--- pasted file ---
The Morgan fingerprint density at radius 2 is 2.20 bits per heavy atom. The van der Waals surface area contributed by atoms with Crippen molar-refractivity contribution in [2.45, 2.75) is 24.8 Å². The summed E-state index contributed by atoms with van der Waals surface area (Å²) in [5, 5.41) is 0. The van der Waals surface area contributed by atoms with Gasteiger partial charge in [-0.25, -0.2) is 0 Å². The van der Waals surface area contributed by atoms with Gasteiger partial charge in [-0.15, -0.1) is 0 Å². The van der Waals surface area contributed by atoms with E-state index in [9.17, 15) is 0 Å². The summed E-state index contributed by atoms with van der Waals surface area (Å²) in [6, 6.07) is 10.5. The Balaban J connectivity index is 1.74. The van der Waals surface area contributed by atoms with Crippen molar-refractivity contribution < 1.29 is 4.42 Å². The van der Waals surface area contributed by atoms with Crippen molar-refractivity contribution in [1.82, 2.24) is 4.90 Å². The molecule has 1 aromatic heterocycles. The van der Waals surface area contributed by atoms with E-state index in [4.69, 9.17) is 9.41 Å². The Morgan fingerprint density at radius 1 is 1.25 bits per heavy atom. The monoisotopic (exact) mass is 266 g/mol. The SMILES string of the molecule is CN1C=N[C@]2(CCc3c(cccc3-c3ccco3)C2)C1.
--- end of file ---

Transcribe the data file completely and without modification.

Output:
The Morgan fingerprint density at radius 2 is 2.20 bits per heavy atom. The van der Waals surface area contributed by atoms with Crippen molar-refractivity contribution in [2.45, 2.75) is 24.8 Å². The summed E-state index contributed by atoms with van der Waals surface area (Å²) in [5, 5.41) is 0. The van der Waals surface area contributed by atoms with Gasteiger partial charge in [-0.25, -0.2) is 0 Å². The van der Waals surface area contributed by atoms with Gasteiger partial charge in [-0.15, -0.1) is 0 Å². The van der Waals surface area contributed by atoms with E-state index in [9.17, 15) is 0 Å². The summed E-state index contributed by atoms with van der Waals surface area (Å²) in [6, 6.07) is 10.5. The Balaban J connectivity index is 1.74. The van der Waals surface area contributed by atoms with Crippen molar-refractivity contribution < 1.29 is 4.42 Å². The van der Waals surface area contributed by atoms with Crippen molar-refractivity contribution in [1.82, 2.24) is 4.90 Å². The molecule has 1 aromatic heterocycles. The van der Waals surface area contributed by atoms with E-state index in [4.69, 9.17) is 9.41 Å². The Morgan fingerprint density at radius 1 is 1.25 bits per heavy atom. The monoisotopic (exact) mass is 266 g/mol. The SMILES string of the molecule is CN1C=N[C@]2(CCc3c(cccc3-c3ccco3)C2)C1.